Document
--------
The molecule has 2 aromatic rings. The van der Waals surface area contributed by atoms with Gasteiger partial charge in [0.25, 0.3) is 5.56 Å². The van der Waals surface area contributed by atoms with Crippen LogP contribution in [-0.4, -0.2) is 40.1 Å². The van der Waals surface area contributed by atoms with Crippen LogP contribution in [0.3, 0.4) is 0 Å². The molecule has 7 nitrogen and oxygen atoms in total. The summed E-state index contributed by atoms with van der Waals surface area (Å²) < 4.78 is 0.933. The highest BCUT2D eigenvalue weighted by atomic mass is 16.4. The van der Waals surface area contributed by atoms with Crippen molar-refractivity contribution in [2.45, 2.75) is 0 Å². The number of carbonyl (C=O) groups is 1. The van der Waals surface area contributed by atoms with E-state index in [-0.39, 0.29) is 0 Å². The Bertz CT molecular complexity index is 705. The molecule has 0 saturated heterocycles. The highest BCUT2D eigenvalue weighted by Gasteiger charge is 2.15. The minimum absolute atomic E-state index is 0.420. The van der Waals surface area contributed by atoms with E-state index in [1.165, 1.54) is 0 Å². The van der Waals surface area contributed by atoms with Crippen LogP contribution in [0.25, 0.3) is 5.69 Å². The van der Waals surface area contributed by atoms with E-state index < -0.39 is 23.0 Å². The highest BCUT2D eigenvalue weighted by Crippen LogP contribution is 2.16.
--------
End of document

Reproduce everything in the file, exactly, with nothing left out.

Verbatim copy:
The molecule has 2 aromatic rings. The van der Waals surface area contributed by atoms with Gasteiger partial charge in [0.25, 0.3) is 5.56 Å². The van der Waals surface area contributed by atoms with Crippen LogP contribution in [-0.4, -0.2) is 40.1 Å². The van der Waals surface area contributed by atoms with Crippen LogP contribution in [0.3, 0.4) is 0 Å². The molecule has 7 nitrogen and oxygen atoms in total. The summed E-state index contributed by atoms with van der Waals surface area (Å²) < 4.78 is 0.933. The highest BCUT2D eigenvalue weighted by atomic mass is 16.4. The van der Waals surface area contributed by atoms with Crippen molar-refractivity contribution in [2.45, 2.75) is 0 Å². The number of carbonyl (C=O) groups is 1. The van der Waals surface area contributed by atoms with E-state index in [-0.39, 0.29) is 0 Å². The Bertz CT molecular complexity index is 705. The molecule has 0 saturated heterocycles. The highest BCUT2D eigenvalue weighted by Gasteiger charge is 2.15. The minimum absolute atomic E-state index is 0.420. The van der Waals surface area contributed by atoms with E-state index in [1.165, 1.54) is 0 Å². The van der Waals surface area contributed by atoms with Crippen LogP contribution in [0.25, 0.3) is 5.69 Å². The van der Waals surface area contributed by atoms with E-state index < -0.39 is 23.0 Å². The highest BCUT2D eigenvalue weighted by Crippen LogP contribution is 2.16.